Use of 1,25α dihydroxyvitamin D3 as a cryosensitizing agent in a murine prostate cancer model.


Journal Article

Cryotherapy has emerged as a primary treatment option for prostate cancer (CaP); however, incomplete ablation in the periphery of the cryogenic lesion can lead to recurrence. Accordingly, we investigated the use of a non-toxic adjunctive agent, vitamin D3 (VD3), with cryotherapy to sensitize CaP to low temperature-induced, non-ice rupture-related cell death. VD3 (calcitriol) has been identified as a possible adjunct in the treatment of cancer because of its antiproliferative and antitumorigenic properties. This study aimed to identify the cellular responses and molecular pathways activated when VD3 (calcitriol) is combined with cryotherapy in a murine CaP model. Single freeze-thaw events above -15 °C had little effect on cancer cell viability; however, pretreatment with calcitriol in conjunction with cryo significantly increased cell death. The -15 °C calcitriol combination increased cell death to 55% following a single freeze compared with negligible cell loss by freezing or calcitriol alone. Repeated cryo combination yielded 90% cell death compared with 65% in dual freeze-only cycles. Western blot analysis following calcitriol cryosensitization regimes confirmed the activation of apoptosis. Specifically, proapoptotic Bid and procaspase-3 were found to decrease at 1 h following combination treatment, indicating cleavage to the active forms. A parallel in vivo study confirmed the increased cell death when combining cryotherapy with calcitriol pretreatment. The development of an adjunctive therapy combining calcitriol and cryotherapy represents a potentially highly effective, less toxic, minimally invasive treatment option. These results suggest a role for calcitriol and cryo as a combinatorial treatment for CaP, with the potential for clinical translation.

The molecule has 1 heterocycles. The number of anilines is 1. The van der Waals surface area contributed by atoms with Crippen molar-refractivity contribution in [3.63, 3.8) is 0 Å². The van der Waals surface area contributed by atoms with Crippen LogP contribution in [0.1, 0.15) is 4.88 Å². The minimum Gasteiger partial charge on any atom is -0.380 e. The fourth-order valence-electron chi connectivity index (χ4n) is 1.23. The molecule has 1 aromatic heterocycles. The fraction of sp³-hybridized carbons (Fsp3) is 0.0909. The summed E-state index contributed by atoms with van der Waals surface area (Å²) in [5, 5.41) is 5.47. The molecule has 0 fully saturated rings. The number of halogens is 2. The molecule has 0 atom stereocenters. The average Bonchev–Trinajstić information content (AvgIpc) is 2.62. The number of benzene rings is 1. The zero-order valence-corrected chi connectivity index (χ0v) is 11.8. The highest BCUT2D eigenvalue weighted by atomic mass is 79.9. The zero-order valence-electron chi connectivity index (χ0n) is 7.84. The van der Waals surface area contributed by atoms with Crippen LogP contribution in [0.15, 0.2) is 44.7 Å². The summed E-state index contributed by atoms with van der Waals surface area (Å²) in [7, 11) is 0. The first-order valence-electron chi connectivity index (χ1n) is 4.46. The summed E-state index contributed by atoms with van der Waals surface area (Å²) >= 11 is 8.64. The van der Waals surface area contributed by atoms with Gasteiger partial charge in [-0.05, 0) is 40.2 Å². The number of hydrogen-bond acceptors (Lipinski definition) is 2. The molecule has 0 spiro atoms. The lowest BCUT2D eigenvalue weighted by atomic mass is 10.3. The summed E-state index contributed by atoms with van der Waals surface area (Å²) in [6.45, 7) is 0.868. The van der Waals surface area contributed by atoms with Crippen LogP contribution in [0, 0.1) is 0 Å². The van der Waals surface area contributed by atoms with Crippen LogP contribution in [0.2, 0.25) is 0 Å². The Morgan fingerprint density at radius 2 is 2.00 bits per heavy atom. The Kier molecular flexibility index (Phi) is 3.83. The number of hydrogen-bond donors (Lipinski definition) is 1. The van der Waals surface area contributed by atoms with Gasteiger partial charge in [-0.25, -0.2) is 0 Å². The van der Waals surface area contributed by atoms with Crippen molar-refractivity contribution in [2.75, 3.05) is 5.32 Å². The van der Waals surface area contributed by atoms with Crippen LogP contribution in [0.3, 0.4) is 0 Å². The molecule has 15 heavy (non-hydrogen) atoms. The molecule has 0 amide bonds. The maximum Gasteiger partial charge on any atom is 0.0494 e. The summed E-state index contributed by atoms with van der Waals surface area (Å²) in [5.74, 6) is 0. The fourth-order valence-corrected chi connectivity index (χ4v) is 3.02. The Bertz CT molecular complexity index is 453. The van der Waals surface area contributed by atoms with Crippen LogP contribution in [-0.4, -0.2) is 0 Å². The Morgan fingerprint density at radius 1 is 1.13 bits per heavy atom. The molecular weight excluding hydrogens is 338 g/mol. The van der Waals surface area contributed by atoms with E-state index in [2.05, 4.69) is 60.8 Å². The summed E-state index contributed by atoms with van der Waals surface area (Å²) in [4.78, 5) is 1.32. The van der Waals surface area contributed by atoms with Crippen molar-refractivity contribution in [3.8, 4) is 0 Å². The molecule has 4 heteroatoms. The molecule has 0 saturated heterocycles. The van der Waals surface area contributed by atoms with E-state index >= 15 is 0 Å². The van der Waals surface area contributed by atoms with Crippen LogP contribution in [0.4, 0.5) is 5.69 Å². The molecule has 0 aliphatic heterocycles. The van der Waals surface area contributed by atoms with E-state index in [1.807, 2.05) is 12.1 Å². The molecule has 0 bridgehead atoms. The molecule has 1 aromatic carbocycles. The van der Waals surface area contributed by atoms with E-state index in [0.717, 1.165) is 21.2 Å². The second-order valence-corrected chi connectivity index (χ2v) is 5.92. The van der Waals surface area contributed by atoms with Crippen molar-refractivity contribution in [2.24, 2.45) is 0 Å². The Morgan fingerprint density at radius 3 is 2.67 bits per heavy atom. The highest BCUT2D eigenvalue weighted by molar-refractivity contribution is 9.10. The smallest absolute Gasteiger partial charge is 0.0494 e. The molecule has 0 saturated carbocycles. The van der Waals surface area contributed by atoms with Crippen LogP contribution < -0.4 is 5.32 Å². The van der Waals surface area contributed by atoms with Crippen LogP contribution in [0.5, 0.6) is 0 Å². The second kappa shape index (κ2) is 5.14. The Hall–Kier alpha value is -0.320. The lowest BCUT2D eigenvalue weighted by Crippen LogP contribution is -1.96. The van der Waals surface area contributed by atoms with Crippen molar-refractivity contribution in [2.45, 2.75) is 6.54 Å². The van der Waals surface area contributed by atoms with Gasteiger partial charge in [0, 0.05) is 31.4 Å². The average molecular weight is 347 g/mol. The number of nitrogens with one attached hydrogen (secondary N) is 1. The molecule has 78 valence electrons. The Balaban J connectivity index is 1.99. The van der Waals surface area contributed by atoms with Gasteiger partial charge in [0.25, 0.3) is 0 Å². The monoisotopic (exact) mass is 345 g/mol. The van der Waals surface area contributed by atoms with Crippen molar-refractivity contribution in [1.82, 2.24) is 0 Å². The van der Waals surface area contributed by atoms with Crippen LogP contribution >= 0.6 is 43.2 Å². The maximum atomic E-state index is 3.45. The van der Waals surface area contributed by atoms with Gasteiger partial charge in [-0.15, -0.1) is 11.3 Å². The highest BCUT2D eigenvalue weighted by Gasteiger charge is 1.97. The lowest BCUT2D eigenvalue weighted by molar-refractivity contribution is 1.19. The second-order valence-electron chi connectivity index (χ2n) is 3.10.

Full Text

Duke Authors

Cited Authors

  • Santucci, KL; Snyder, KK; Baust, JM; Van Buskirk, RG; Mouraviev, V; Polascik, TJ; Gage, AA; Baust, JG

Published Date

  • June 2011

Published In

Volume / Issue

  • 14 / 2

Start / End Page

  • 97 - 104

PubMed ID

  • 21221127

Pubmed Central ID

  • 21221127

Electronic International Standard Serial Number (EISSN)

  • 1476-5608

Digital Object Identifier (DOI)

  • 10.1038/pcan.2010.52


  • eng

Conference Location

  • England